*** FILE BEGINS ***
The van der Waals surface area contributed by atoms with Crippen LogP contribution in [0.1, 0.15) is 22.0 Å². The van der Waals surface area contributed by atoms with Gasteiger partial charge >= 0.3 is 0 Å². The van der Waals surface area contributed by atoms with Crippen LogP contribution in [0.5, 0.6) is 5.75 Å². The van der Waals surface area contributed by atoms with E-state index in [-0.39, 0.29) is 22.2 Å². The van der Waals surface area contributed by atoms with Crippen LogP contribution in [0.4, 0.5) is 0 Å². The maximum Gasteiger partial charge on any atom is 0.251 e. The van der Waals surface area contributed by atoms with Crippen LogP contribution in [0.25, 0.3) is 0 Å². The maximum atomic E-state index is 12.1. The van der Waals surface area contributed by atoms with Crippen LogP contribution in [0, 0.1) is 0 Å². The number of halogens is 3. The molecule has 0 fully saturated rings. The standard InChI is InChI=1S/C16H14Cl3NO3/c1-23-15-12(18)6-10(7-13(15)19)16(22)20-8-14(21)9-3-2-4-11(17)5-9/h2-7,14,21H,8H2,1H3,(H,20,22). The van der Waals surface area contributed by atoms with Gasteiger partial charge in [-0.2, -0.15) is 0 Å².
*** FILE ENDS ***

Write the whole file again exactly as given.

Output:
The van der Waals surface area contributed by atoms with Crippen LogP contribution in [0.1, 0.15) is 22.0 Å². The van der Waals surface area contributed by atoms with Gasteiger partial charge >= 0.3 is 0 Å². The van der Waals surface area contributed by atoms with Crippen LogP contribution in [0.5, 0.6) is 5.75 Å². The van der Waals surface area contributed by atoms with E-state index in [-0.39, 0.29) is 22.2 Å². The van der Waals surface area contributed by atoms with Crippen LogP contribution in [0.4, 0.5) is 0 Å². The maximum Gasteiger partial charge on any atom is 0.251 e. The van der Waals surface area contributed by atoms with Crippen LogP contribution in [0.25, 0.3) is 0 Å². The maximum atomic E-state index is 12.1. The van der Waals surface area contributed by atoms with Crippen LogP contribution in [0, 0.1) is 0 Å². The number of halogens is 3. The molecule has 0 fully saturated rings. The standard InChI is InChI=1S/C16H14Cl3NO3/c1-23-15-12(18)6-10(7-13(15)19)16(22)20-8-14(21)9-3-2-4-11(17)5-9/h2-7,14,21H,8H2,1H3,(H,20,22). The van der Waals surface area contributed by atoms with Gasteiger partial charge in [-0.2, -0.15) is 0 Å².